On our recent trip my friend Remington Vandergriff drove to Nashville from Clarksville to have dinner with us. We spent a few hours sharing drinks, food, and good stories. We got to catch up face to face for the first time since June 2008. We text and call each other frequently, but it still struck us that it had been so many years between hugs. That being said, we picked up right where we left off. We had lived and worked together at the ADA OBC and then in Korea. We travelled to Guam and all over Seoul and Busan together. We had some really great nights out in El Paso. We’ve saved each other from dangerous situations more than once.

Driving back to NY we decided to split the drive over two days. This allowed time to stop on New Year’s Day to visit another friend, Zach Morgan. I met Zach at LDAC in the summer of 2005 and hadn’t seen him since. Again, Zach is a friend I am in fairly frequent communication with. He’s also one of the friends who partnered with me on the Band of Bards project that I wrote about earlier. Our mutual affinity for history and common world view made us fast friends. Driving some backroads just northeast of Louisville, I commented that we could’ve been anywhere in WNY by the looks of things. As big as America is its continuity is a marvel. We arrived at Zach’s home in time for gumbo, sharing dinner with Zach, his wife (who I’d never met), their children, and two of their friends. We were welcomed like family, conversation striking up as if we met for dinner every week. Sadly, it was a sort of dine and dash as we only had a couple hours to spend and another 3 plus hours of driving before reaching Columbus.

As I drove through Ohio I started to think over these reunions. I couldn’t help but wonder how common it was to meet people like Remington and Zach. I could name a half dozen or so others that I met over 5 years in the Army who I could have similar experiences with. The longer I though the more it seemed that this was probably a high number of close friends to make over such a period. I wondered what other people experienced in their first 10 years out of college. There aren’t many people that I went to high school with that I still keep in contact with, let alone consider such close friends. The same for college. So is that just my isolated experience, or can this be confirmed? Did the Army really leave me with truly unique, life-long friendships that people in other industries don’t experience? This is something I’d like to explore some more. This could be one of those civil/military divide aspects that deserves more attention. When people ask why anyone would go into or stay in the military it isn’t uncommon for someone to respond that they did it because of the people they met. Maybe the friends you make in the military really do have a uniqueness to them that is much harder to come by in the civilian world? We’ll only find out by asking.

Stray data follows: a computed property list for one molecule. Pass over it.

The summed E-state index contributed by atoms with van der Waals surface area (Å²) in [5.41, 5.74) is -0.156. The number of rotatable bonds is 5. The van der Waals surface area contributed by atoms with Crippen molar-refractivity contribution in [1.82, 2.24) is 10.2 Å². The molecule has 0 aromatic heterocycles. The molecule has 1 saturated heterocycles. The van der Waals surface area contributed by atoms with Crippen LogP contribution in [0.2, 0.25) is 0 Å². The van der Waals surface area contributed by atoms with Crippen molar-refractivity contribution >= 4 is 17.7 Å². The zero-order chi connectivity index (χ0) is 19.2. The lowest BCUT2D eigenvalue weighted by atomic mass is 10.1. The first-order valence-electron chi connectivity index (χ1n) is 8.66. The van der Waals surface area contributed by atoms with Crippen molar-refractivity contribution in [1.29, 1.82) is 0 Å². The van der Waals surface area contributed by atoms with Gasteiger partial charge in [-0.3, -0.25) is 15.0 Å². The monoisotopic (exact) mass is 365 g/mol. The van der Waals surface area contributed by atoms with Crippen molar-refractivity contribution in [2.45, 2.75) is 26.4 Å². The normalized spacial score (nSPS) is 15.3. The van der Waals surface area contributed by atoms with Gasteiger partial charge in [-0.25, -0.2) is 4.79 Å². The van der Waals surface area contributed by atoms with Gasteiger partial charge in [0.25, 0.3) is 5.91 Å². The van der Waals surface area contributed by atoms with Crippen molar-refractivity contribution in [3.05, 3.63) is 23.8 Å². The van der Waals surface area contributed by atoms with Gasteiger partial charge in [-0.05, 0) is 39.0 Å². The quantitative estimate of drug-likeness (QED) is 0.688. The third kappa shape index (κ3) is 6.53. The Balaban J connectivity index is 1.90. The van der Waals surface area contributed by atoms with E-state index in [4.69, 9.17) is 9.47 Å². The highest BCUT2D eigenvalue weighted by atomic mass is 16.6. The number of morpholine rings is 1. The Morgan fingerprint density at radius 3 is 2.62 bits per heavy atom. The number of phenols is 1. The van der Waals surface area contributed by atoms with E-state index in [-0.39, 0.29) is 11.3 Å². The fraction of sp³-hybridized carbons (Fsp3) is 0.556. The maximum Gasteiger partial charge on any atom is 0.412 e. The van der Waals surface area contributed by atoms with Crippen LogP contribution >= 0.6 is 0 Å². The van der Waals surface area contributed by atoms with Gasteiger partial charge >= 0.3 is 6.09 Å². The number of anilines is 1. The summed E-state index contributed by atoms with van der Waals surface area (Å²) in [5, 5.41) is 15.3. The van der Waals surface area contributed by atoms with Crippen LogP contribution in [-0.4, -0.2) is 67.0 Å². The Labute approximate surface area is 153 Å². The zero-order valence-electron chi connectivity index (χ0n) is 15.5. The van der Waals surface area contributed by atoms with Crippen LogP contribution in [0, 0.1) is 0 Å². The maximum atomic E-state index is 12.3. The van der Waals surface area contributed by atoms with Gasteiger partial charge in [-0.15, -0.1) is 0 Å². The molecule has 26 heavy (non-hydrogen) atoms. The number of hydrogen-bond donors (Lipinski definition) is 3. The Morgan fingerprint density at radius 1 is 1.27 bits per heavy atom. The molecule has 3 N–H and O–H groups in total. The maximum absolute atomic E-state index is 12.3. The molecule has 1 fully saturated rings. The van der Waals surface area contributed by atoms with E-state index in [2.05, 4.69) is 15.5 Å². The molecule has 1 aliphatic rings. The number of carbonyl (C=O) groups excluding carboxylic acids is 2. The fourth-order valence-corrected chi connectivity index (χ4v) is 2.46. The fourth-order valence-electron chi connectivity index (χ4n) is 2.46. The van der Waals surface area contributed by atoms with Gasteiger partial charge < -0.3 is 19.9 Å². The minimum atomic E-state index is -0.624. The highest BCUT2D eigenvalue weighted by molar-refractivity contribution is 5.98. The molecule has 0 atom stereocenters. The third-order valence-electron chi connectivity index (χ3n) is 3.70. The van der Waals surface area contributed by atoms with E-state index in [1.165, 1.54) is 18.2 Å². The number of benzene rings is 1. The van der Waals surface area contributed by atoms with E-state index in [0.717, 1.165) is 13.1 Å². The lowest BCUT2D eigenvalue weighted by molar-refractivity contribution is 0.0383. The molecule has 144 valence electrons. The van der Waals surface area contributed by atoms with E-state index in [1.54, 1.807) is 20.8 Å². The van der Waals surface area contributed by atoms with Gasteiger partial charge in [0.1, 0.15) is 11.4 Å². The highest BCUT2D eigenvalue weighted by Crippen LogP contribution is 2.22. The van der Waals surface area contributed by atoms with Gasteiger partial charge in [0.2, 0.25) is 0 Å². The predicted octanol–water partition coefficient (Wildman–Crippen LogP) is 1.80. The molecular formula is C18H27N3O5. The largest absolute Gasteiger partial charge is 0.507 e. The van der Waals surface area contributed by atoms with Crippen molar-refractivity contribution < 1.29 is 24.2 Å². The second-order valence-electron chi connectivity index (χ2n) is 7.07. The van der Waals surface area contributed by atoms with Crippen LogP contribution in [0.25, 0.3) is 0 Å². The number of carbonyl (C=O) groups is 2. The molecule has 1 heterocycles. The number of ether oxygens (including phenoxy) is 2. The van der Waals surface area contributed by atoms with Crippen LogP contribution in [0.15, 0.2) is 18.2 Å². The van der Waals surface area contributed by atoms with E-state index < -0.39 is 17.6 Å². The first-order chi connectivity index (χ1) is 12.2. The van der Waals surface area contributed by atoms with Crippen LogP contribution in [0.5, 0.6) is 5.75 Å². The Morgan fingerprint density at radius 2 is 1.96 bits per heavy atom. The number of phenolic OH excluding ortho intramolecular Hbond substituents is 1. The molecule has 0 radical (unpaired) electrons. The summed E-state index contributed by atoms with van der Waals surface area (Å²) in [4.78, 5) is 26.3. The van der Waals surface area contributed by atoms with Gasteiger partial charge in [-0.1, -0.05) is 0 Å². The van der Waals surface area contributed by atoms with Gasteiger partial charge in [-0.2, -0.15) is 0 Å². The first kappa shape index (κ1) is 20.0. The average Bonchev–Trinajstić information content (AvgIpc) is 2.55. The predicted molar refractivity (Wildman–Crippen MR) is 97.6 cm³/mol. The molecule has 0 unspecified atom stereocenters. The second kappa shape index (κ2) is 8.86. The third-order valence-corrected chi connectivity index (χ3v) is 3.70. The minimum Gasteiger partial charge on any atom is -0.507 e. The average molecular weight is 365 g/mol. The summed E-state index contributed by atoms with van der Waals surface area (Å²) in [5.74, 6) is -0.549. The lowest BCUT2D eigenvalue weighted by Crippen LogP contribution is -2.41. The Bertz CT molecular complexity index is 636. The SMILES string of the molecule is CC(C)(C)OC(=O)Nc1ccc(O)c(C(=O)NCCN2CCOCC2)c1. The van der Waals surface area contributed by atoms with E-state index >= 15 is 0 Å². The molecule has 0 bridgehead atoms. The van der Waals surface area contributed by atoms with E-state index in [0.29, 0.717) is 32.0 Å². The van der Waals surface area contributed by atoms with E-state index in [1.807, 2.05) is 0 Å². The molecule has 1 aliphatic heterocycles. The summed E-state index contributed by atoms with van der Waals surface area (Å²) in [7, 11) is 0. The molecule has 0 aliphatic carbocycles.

So here I need your help, True Believer. What’s your take on this? Leave some comments and let’s get a conversation started. I’d really like to get some opinions from both sides of the room on this one.

Until we meet again.

Civil/military relations of The Punisher

There was a great disturbance in my life this past week. As if millions of my hopes cried out in terror and were suddenly silenced by Rian Johnson. When I say this aloud I realize how sad it is, but my disappointment after seeing The Last Jedi on Thursday put me in a real funk for a few days. I’m not going into that here, but I wanted to at least take time to acknowledge this, how silly it is, and to bear some Star Wars fanboy soul.

With that out of the way, I actually want to talk about a different Disney property that has yet to fail me and how it got me thinking about how veterans are portrayed in popular media. By that I mean all sorts of media – TV, radio, movies, the news, fiction, non-fiction, etc. I binged a bit on Marvel’s The Punisher yesterday and it struck me for how it dove into the issue of veterans transitioning out of the military with a uniquely authentic tone. The show is not glossing over the issue, it’s not playing up any stereotype in a superficial manner, and it is not hiding or shrinking from the topic. If you have Netflix, check out the show.

If you’re not familiar with The Punisher, Frank Castle is (in this installment anyway) a former Marine officer. His last assignment was a deployment to Afghanistan in which he was on an off the books team of various special operations types doing a lot of really dirty work (war crimes) under the direction of a CIA spook. As it relates to this blog post, this storyline leaves Frank with a bunch of messed up memories. The show also features two of Frank’s fellow teammates from that deployment, one of whom now runs a private security firm (Blackwater, anyone?) and another who we see running a support group for veterans. The scenes with this support group offer a chance for the show to take on some other supporting characters that do not require much screen time while still being able to introduce a whole gambit of veterans with varying degrees of success in post-military life.

This interests me as it’s not totally necessary to advance the main plot, but it adds a degree of depth to the show for a character who is typically just thought of as a knuckle-dragging, ball of rage, revenge machine with a value system that is so diametrically clear cut it is hard to introduce much subtlety.  Now, I am not a finesse guy. That’s why The Punisher always appealed to me. So getting this sub-plot of ancillary characters to introduce some moral ambiguity is a great shot of complexity. I think that the writers are treating the subject of post-military life with a fair level of seriousness and also present some different views in a way that respects the topic while not playing soft.